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At PUCL event in Mumbai: Hopelessness is the last thing we need right now, says Kashmiri rapper

Muazzam Bhat along with a motley group of Kashmiri artists and students from the city took part in a public meeting on the abrogation of Article 370 and the resulting human rights violation in the erstwhile state on Tuesday.

Written by Sadaf Modak | Mumbai | Updated: December 11, 2019 10:24:19 am
At PUCL event: Hopelessness is the last thing we need right now, says Kashmiri rapper The event was organised by the People’s Union for Civil Liberties on International Human Rights Day. (Express Photo)

For Kashmiri rapper and actor Muazzam Bhat (26), who has been living in Mumbai for the past two months, discussions around the current situation in Kashmir is the only way forward. As he ends his rap with a dollop of optimism, he says, hopelessness is the last thing we need right now.

Bhat along with a motley group of Kashmiri artists and students from the city took part in a public meeting on the abrogation of Article 370 and the resulting human rights violation in the erstwhile state on Tuesday. The event was organised by the People’s Union for Civil Liberties on International Human Rights Day.

Bhat said that he had “unwillingly moved to Mumbai” as he could not upload any content online due to an Internet “blockade”, making it difficult for him to earn a livelihood.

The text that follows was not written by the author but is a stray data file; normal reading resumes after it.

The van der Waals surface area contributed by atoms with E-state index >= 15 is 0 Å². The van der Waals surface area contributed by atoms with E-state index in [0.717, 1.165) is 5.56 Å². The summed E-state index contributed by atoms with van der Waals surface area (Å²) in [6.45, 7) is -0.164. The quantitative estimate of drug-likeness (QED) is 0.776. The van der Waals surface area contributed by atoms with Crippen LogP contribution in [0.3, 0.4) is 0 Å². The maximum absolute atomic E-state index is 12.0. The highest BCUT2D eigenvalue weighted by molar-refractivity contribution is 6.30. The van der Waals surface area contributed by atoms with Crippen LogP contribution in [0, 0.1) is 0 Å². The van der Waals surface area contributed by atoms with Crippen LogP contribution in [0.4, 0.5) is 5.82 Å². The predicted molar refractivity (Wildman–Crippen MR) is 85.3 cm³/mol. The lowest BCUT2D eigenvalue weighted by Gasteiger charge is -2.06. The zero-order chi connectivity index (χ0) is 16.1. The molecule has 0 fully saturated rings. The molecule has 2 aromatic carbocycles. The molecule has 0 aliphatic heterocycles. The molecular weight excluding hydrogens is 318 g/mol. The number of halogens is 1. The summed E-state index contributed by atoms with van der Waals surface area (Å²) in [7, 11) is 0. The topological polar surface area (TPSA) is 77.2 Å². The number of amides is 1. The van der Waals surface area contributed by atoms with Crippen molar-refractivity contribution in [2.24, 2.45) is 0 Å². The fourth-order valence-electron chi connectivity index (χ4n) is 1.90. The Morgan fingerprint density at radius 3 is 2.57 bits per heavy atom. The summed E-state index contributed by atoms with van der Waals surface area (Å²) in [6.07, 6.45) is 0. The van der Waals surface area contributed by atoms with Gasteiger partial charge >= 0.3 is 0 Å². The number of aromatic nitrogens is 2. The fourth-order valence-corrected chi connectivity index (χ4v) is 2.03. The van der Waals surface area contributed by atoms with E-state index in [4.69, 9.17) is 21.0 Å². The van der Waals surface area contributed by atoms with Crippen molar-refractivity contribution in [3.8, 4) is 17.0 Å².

In Mumbai, the 26-year-old youth has been playing small roles — mostly picked to portray an Afghani national — and has written four rap songs. “I miss my home and feel a compulsion to be heard. It is as if I feel responsible to speak on behalf of my people,” he says

Quoting Rabindranath Tagore’s ‘Into that Heaven of Freedom, Mohammed Yunus, a poet from Kashmir, said “Today, it feels like there is no heaven, no country, and no freedom… There has been a severe loss to the economy, as per newspaper reports. There has been a loss to livelihood to those employed by companies dependent on Internet services, while Kashmiri handicrafts that usually see high orders in July and August have suffered losses. Students aspiring to take competitive exams have also lost a year due to the lack of Internet,” he said

The public meeting also saw a presentation of three reports by three groups who visited J&K in September and October, including lawyers, mental health practitioners, journalists and activists. While one of the reports quoted a high number of residents suffering from Post-Traumatic Stress Disorders, another quoted that there were over 600 habeas corpus petitions pending before the High Court.

“We visited district courts, J&K High Court, and Juvenile Justice Boards. There is a heavy military presence in courts as well…,” lawyer Lara Jesani, part of one of the groups which visited Kashmir, said.

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